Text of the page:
The alignment between electricity market liberalisation and consumer participation is essential to improve market efficiency, increase system flexibility and support the transition to a low-carbon electricity system. However, consumer-side market participants, especially large energy consumers, remain passive actors in electricity markets and have little or no market participation strategy. Therefore, this paper aims to examine the alignment status between market liberalisation properties and industrial consumer participation criteria, and investigate the influence of market design and market intervention on consumer-side market participation. A multi-criteria market participation suitability evaluation is proposed for the examination and investigation of two electricity markets, the Nordic region and China. The results show that the more liberalised Nordic electricity market provides good participation incentives for cost savings but fails to address other criteria such as financial security or ease of adoption; the more regulated and less competitive submarkets in the Chinese market provide less opportunities for strategic cost savings but are easier to adopt and give consumers better long-term financial overviews. In general, market context strongly influences the preferred market type for consumer participation. Nonetheless, market intervention is essential to ensure consumer-side market participation, irrespective of the stage of liberalisation. The required amount of market intervention depends amongst others on the type of submarket, and the service it provides to the grid. The developed evaluation method is applicable to different electricity markets and industrial consumer types, and can be used by policymakers for market liberalisation design and by industrial consumers for market participation strategy planning.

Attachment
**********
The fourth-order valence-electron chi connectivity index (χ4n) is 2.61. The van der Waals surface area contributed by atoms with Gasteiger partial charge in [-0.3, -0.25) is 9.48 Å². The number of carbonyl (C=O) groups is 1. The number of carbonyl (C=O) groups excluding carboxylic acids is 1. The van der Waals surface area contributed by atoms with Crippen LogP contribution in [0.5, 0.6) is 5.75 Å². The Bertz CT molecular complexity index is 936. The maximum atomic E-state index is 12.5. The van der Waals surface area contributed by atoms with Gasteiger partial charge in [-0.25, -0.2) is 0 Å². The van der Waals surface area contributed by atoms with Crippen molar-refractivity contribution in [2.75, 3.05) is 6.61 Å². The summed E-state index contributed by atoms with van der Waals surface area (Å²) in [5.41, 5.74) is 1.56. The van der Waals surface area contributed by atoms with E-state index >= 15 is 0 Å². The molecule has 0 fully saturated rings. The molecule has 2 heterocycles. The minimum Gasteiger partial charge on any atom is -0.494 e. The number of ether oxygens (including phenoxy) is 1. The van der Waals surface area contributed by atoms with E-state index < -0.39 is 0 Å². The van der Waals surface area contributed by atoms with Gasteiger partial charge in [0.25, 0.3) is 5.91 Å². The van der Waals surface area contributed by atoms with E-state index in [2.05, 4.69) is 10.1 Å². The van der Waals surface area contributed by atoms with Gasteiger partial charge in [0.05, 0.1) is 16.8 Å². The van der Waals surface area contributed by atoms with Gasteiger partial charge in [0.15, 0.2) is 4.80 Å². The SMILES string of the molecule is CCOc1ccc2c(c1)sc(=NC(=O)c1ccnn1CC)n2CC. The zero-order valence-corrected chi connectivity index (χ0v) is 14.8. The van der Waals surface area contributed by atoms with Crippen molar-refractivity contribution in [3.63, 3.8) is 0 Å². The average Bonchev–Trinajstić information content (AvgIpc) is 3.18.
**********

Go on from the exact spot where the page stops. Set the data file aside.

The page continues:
- Electricity market liberalisation
- Large-scale electricity consumer
- Demand-side management
- Market participation evaluation
- Electricity market ecosystem